Leading Economic Indicators
1966-67: When The Yield Curve “Failed”
Given the tendency of economists and strategists to dismiss the message of an inverted yield curve, it’s surprising there’s been no scrutiny of the “dog that didn’t bark”—the inversion of 1966. That’s the last time an inverted curve did not lead to a recession.
The Economy Rallied In January, Too
The narrative for January’s strong stock market bounce is that not all key economic releases looked to be forecasting a recession. However, one must consider that this was only true for coincident and lagging data series.
Irrationality Is Back, Right On Schedule
The hostile monetary backdrop makes recent stock market exuberance even more irrational than in early 2021. Yet, this is the middle of a seasonal window that historically boasts an elevated level of craziness: It is the year preceding a presidential election—a time when monetary and fiscal stimulus are ramped up.
The Yield Curve And The Problem Of Timing
Frequently, there’s money to be made in the stock market in the months following the initial curve inversion. After the inversions of August 2006 and June 2019, the S&P 500 rallied another 23% and 19%, respectively, into its final bull market high. If this cycle plays out in textbook fashion, the business-cycle peak would arrive in September.
Not If, But When
Economists who believe a 2023 recession will be avoided, may not know it but they are “messing with perfection.” Since August, we’ve chronicled several developments that have, without fail, correctly forecasted past recessions, or confirmed that one was already underway.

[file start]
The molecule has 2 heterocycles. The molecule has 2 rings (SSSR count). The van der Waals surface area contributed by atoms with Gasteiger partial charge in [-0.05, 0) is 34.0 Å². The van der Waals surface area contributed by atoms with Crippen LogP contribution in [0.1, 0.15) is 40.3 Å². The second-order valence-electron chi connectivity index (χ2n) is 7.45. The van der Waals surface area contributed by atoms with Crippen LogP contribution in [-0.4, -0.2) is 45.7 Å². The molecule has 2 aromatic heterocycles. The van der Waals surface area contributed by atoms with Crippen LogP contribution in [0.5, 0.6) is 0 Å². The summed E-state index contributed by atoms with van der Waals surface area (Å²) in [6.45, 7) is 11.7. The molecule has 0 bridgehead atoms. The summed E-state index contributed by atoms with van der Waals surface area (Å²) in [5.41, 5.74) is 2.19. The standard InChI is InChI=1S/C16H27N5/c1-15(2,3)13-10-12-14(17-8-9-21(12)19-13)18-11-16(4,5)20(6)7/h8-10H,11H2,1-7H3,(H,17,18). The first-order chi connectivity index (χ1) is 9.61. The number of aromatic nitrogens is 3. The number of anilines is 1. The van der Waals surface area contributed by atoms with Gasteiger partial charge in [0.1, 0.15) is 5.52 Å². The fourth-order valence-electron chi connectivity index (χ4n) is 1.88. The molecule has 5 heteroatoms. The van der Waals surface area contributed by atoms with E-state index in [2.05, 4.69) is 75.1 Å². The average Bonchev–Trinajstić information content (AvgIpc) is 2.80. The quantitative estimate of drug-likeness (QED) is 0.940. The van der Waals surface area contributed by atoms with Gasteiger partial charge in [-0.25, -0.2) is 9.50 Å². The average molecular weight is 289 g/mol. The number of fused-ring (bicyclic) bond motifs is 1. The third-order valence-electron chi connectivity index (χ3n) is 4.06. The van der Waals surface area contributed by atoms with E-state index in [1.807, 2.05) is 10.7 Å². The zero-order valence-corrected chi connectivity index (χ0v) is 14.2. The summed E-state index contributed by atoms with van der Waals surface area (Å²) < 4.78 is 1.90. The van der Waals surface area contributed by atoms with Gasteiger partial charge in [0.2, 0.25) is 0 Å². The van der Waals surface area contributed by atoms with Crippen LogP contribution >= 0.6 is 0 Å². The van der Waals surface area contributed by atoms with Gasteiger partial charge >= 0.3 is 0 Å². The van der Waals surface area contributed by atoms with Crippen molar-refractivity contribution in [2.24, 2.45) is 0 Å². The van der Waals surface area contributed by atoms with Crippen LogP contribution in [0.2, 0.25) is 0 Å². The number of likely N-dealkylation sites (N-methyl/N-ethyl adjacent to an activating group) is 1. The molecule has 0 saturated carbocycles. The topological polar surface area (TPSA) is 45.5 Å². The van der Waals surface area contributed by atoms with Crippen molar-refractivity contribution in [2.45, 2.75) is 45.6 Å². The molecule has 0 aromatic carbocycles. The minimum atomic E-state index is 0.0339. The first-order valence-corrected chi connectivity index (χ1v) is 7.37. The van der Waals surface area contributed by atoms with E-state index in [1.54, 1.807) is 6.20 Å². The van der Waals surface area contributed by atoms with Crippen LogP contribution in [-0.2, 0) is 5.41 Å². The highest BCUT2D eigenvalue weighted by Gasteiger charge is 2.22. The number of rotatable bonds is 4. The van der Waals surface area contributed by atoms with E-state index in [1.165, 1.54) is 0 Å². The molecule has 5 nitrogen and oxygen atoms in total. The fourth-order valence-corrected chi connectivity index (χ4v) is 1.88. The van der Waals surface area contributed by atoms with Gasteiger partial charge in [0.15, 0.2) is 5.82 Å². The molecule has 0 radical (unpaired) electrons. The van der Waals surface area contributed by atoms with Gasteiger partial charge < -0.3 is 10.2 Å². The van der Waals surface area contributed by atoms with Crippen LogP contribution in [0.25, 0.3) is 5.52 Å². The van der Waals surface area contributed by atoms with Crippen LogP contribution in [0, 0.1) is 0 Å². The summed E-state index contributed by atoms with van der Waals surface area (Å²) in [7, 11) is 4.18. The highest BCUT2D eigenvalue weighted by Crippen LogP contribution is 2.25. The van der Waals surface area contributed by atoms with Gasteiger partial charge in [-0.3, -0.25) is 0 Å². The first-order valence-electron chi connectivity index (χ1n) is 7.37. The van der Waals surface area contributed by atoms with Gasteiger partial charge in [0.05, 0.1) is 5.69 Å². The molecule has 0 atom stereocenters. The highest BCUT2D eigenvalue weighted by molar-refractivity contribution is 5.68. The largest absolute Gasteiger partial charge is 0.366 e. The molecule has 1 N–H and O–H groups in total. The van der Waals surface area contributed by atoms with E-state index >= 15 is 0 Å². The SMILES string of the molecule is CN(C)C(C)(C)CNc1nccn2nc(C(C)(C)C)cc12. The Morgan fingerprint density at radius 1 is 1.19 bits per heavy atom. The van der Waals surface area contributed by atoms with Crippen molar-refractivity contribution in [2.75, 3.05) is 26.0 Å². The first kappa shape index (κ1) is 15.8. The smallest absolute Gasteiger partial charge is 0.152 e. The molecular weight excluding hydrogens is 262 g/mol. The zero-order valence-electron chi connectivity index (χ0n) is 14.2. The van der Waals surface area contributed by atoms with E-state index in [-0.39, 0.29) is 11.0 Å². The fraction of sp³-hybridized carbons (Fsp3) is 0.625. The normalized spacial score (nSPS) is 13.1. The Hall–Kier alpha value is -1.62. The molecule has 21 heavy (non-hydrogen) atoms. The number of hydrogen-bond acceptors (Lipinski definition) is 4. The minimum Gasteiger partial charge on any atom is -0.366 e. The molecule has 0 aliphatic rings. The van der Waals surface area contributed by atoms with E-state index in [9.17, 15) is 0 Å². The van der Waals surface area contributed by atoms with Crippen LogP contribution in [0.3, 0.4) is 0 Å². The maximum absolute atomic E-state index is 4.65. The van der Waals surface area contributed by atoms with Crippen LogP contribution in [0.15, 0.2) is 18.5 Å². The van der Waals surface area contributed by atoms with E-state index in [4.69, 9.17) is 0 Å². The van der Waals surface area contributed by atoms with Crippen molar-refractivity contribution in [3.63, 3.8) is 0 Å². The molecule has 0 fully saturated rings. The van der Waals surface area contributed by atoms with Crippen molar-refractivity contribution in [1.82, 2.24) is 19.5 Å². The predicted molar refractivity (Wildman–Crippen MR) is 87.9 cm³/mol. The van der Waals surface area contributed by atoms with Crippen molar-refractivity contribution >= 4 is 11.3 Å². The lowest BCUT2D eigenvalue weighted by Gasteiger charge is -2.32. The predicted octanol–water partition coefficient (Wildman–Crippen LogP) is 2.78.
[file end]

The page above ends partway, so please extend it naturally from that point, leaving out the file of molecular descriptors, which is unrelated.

Goodbye Inflation, Hello Recession?
Unlike the five prior cycle peaks, this year’s inflation peak materialized during an ongoing economic expansion. That implies the “post-peak” monetary policy has never been tighter than today—making a soft landing even more improbable.
A Trade Contrarians Will Love
Time cycles have been spot on in 2022, with the stock market declining through the mid-year months (May-October) of a mid-term election year. But November 1st saw the opening of the market’s most bullish window according to the same patterns.
Tightening Into A Slowdown: Month Eight
We think the U.S. economy will slip into recession sometime in the next year, but the level of “excess savings” provided by pandemic aid renders the already difficult task of timing more elusive than ever.
Tightening Into A Slowdown: Month Seven
An economy can slow to a standstill on a “real” basis while growing rapidly in nominal terms; it happens in emerging economies all the time. But this dichotomous condition now afflicts most of the developed world.
Job Market Suddenly “Laboring”
We cringe when we hear the Treasury Secretary or a regional Fed bank president dismiss the possibility of recession on the basis of “low unemployment and strong job gains.” Those measures are as “laggy” as any economic statistics the government publishes.
LEI On The Precipice
The LEI’s 3.6% six-month annualized loss through September 2006 was the largest decline not followed almost immediately by a recession. This year, the LEI contracted by 3.7% over the six months through June—if a recession is avoided in the current experience, it would be the most misleading signal in the history of the LEI as currently constructed.